The “Maasai market” (not represented here) is an open-air market where shoppers can find curios, paintings, drawings, clothes and fabrics with Kenyan prints, jewellery and wood-carvings, hand-made by local artisans. The venue for the Maasai Market rotates between different shopping centres and other locations within Nairobi. For tourists and locals alike, the prices at Maasai Market are very negotiable subject to one’s bargaining prowess and ability to haggle down to the last cent. No receipts are issued for purchases made at the Maasai Market nor should a purchaser expect any warranties or guarantees on items sold at the Maasai Market.

This leads us to our question of the day (QOTD) which is:

If someone buys a painting from an art gallery the Maasai market, do they simultaneously buy the copyright and all rights under that copyright? Can the artist subsequently make copies or postcards of the painting that he/she sold? Can the buyer make postcards of the painting and sell them?

From the explanations above, it is clear that all works sold at Maasai market are subject to copyright protection mainly under the category of artistic works. Further, it must be assumed that these artistic works are sold either by the authors themselves, authorised agents or representatives of the authors.

One possible answer to the QOTD would be in the affirmative on condition that the purchaser waits fifty years after the end of the year in which the author of the artistic work dies. In the event that the identity of the author is unknown (which may be the case with Maasai market works), the purchaser would have to wait 50 years from the end of the year in which the artistic work was first created/published.

However, this blogger submits that there is a better answer to the QOTD. In the context of a Maasai market purchase, it appears that that there is no clear assignment of copyright and exclusive license to carry out any of acts controlled by copyright, including reproduction, adaptation and making of derivative works i.e. post cards. This is because section 33(3) of the Copyright Act provides that such assignment of copyright and exclusive license must be in writing signed by or on behalf of the assignor or licensor of the Maasai market work, as the case may be.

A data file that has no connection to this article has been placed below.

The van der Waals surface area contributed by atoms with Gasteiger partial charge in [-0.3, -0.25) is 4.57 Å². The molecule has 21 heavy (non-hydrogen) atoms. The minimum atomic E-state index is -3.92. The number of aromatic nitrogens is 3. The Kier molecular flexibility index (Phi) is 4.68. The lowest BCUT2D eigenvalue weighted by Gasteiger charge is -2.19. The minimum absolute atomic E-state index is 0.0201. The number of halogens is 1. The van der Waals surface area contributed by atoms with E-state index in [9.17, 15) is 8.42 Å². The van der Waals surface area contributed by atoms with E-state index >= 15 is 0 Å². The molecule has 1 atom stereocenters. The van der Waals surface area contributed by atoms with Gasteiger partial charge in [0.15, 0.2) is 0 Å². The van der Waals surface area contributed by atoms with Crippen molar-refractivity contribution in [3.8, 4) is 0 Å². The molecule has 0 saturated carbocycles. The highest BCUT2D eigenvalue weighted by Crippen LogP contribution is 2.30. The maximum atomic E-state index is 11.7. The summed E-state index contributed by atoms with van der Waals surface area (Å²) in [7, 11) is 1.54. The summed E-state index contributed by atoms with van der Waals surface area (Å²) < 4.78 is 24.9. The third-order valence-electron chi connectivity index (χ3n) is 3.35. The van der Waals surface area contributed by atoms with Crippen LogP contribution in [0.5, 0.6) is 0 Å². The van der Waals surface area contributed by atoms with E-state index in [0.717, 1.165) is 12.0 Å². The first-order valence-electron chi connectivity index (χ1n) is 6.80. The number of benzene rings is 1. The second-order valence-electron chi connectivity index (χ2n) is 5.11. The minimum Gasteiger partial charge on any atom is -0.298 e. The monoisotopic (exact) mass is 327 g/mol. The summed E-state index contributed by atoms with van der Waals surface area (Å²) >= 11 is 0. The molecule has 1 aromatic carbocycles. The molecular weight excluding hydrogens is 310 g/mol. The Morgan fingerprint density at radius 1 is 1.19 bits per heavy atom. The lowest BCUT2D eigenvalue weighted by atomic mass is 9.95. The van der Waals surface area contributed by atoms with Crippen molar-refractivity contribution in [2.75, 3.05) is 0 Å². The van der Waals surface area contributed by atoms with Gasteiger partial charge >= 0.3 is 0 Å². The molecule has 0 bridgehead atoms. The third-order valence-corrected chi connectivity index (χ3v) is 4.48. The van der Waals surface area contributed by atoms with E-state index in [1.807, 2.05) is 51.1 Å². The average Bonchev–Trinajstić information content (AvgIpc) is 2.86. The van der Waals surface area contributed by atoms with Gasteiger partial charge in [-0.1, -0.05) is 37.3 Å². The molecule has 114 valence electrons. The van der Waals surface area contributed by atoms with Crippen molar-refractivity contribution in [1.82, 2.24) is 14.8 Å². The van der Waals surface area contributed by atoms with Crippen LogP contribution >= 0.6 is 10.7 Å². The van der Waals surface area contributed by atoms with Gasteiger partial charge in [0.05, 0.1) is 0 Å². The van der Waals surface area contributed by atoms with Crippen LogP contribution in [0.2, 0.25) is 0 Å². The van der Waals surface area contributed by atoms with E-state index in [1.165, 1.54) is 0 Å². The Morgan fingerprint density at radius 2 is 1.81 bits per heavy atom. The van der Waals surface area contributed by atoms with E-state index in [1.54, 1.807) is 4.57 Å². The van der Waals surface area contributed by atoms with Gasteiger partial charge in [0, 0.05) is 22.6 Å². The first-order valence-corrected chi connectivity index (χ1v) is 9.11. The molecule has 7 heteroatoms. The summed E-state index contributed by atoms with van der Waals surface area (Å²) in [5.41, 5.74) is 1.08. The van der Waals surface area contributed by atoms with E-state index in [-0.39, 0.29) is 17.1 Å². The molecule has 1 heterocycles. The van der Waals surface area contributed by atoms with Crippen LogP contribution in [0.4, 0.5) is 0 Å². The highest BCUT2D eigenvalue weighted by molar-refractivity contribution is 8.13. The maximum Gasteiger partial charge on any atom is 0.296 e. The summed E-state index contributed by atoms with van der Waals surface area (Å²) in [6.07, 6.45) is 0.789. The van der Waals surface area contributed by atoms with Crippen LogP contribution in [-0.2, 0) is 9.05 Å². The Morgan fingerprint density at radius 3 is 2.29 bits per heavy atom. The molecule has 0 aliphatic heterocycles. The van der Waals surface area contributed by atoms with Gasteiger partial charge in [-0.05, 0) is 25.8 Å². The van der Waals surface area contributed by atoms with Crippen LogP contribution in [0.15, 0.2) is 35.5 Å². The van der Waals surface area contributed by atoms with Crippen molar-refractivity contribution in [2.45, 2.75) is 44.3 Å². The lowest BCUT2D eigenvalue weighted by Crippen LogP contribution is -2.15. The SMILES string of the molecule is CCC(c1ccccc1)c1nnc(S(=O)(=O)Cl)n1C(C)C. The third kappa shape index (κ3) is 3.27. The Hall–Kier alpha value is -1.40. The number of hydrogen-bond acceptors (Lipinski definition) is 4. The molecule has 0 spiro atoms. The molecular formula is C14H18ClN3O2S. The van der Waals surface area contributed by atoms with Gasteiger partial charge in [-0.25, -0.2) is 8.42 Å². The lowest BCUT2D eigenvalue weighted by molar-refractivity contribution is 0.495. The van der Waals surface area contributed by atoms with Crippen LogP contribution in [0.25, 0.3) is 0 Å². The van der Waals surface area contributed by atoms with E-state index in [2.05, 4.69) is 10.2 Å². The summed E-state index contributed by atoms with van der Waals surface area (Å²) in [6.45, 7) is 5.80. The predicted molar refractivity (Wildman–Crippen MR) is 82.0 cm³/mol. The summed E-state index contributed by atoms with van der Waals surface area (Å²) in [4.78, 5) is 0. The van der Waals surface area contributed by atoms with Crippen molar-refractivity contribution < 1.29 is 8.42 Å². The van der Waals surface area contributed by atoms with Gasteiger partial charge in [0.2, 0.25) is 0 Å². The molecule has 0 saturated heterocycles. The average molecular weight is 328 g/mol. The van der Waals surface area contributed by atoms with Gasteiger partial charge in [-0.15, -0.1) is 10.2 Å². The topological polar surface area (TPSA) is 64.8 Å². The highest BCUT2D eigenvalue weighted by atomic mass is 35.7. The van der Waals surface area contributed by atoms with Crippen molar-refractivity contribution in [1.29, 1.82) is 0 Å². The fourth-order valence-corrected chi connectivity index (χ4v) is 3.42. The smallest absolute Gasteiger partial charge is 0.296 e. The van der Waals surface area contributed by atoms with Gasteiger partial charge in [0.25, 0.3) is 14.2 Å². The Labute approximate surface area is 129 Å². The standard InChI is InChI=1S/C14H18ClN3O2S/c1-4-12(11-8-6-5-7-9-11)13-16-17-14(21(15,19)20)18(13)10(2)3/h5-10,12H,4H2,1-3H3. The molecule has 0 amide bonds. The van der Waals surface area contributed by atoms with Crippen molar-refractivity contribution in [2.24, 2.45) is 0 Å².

Nonetheless, this blogger argues that the purchaser of a Maasai market work enjoys a non-exclusive license to do any act the doing of which is controlled by copyright. According to section 33(4) of the Act, this non-exclusive license need not be in writing and may be oral or inferred from conduct. The Act however provides that such non-exclusive license may be revocable at any time unless granted by contract.

Therefore, for any IP lawyer, the solution to the uncertainty in ownership of rights to Maasai market works may be resolved by simply having something in writing along the lines of:

“I,……the Author hereby irrevocably assigns, conveys and otherwise transfers to…… the Assignee, and its respective successors, licensees, and assigns, worldwide, all right, title and interest in and to the works, and all proprietary rights therein, including, without limitation, all copyrights, trademarks, patents, design rights, trade secret rights, economic rights, and all contract and licensing rights, and all claims and causes of action with respect to any of the foregoing, whether now known, or hereafter to become known.”